As more Democrats signal they plan to run for president in 2020, a poll released Friday found that party voters are almost evenly split on the importance of nominating a woman to challenge President TrumpDonald TrumpTrump defends indicted GOP congressman House to vote Thursday on holding Bannon in contempt Youngkin calls for investigation into Loudoun County School Board amid sexual assault allegations MORE.
Fifty-three percent of Democratic voters in The Hill-HarrisX poll said it would be important to them to see a woman nominated for president or vice president. Twenty-seven percent said it would be important to have a woman as their presidential nominee, while 26 percent said it would be important to have a woman in one of the top two positions on the ticket.
Among all voters, 64 percent said that they do not consider it important for a woman to be the Democratic presidential nominee. Twenty percent said that it did not matter, so long as the party nominated a woman for vice president.
Women were more interested in seeing a female nominee, but a majority did not consider it essential. Fifty-nine percent of them said it wouldn't be important for the party to choose a woman for president or vice president, while 41 percent said it would be.
Sixty-eight percent of male voters said it would not be important to them for Democrats to have a woman on their presidential ticket. Thirty-two percent said it would be valuable to them to see a woman as the party's presidential or vice presidential pick.
An overwhelming majority of Republican voters, 82 percent, said that it would not be important to them for Democrats to nominate a woman. Independents were somewhat more interested, with 66 percent saying it was not important for Democrats to pick a woman to be president or vice president.
"I think what we learned from 2016 is that voters will bristle at the idea that they're going to vote for someone just because they're a woman," Pia Nargundkar, a Democratic political consultant from ALG Research said Friday on Hill.TV's "What America's Thinking."
Six Democrats have thrown their hats into the ring for the 2020 race, and two of them are women: Sen. Kirsten GillibrandKirsten GillibrandOvernight Energy & Environment — Biden makes return to pre-Trump national monument boundaries official Biden signs bill to help victims of 'Havana syndrome' Lawmakers using leadership PACs as 'slush funds' to live lavish lifestyles: report MORE (N.Y.) and Rep. Tulsi GabbardTulsi GabbardThe perfect Democratic running mate for DeSantis? Progressives breathe sigh of relief after Afghan withdrawal Hillicon Valley: US has made progress on cyber but more needed, report says | Democrat urges changes for 'problematic' crypto language in infrastructure bill | Facebook may be forced to unwind Giphy acquisition MORE (Hawaii). Sen. Elizabeth WarrenElizabeth WarrenDemocrats narrow scope of IRS proposal amid GOP attacks Overnight Health Care — Presented by Carequest — FDA moves to sell hearing aids over-the-counter FDA proposes rule to offer over-the-counter hearing aids MORE (Mass.) has announced an exploratory committees, a step that usually precedes an official candidacy declaration.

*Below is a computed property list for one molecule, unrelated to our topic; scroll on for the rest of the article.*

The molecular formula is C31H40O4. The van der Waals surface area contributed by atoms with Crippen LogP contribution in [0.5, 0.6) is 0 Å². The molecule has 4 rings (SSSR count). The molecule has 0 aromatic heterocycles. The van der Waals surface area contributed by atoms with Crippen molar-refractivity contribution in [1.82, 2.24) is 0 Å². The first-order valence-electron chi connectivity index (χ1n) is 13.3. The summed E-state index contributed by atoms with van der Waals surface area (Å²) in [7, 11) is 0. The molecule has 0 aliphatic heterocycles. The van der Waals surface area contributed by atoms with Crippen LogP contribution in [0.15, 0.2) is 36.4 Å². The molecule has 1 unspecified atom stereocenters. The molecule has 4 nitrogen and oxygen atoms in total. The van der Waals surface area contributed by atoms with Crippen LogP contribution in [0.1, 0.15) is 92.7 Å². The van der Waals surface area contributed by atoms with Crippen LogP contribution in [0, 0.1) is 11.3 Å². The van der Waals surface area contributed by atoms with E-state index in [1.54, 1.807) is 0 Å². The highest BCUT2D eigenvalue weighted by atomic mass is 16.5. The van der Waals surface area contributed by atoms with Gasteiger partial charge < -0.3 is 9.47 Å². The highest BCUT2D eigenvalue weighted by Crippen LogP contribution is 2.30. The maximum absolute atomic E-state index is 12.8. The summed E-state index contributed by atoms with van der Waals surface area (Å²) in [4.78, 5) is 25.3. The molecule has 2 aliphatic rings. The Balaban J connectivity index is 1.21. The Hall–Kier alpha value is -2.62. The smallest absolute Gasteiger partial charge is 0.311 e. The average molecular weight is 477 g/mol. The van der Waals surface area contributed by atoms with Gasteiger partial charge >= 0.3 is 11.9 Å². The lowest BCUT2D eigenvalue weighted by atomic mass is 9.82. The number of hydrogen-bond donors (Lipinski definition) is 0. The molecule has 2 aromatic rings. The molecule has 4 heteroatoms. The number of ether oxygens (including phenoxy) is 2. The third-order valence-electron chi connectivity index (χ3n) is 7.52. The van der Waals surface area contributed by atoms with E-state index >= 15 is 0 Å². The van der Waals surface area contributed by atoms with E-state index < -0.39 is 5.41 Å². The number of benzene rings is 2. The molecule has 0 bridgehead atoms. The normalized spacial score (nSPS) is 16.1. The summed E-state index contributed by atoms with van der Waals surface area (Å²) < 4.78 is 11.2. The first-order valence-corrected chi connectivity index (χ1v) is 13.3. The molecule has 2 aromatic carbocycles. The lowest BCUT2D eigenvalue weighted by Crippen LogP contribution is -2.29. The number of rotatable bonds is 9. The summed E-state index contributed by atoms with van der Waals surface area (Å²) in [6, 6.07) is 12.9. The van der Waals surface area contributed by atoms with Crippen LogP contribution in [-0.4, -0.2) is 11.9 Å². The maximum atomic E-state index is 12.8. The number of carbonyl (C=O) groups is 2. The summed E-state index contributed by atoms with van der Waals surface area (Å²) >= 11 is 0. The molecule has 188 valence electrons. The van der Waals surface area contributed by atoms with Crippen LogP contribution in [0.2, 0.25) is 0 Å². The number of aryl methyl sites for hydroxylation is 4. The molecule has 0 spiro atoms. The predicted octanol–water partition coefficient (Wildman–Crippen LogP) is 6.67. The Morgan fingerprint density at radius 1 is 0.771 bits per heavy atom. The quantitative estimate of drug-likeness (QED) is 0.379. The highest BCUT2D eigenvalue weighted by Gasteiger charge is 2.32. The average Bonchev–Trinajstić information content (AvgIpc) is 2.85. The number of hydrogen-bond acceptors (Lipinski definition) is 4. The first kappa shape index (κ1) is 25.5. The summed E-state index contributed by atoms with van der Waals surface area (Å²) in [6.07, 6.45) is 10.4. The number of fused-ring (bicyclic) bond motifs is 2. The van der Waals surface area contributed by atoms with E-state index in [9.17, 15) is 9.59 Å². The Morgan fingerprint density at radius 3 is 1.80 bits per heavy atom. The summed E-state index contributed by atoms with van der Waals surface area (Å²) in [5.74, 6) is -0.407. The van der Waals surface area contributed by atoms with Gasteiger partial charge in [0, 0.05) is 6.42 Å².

"I'm going to run for president of the United States because as a young mom, I will fight for your children as hard as I would fight for my own," Gillibrand said at a Jan. 16 campaign event.
The New York Democrat made headlines when she spoke out against former President Clinton and called for former Sen. Al FrankenAlan (Al) Stuart FrankenFranken targets senators from both parties in new comedy tour Al Franken on another Senate run: 'I'm keeping my options open' Andrew Cuomo and the death of shame MORE (Minn.) to resign after several women accused him of sexual misconduct.
During the party's 2016 presidential nominating contest, 58 percent of Democratic primary and caucus voters were women and 42 percent were men, according to exit poll data.
The latest Hill-HarrisX poll was conducted Jan. 12-13 among 1,001 registered voters and had a sampling margin of error of 3.1 percentage points. The sampling margin of error among Republican and independent voters was 5.5 percentage points and 5.8 percentage points, respectively.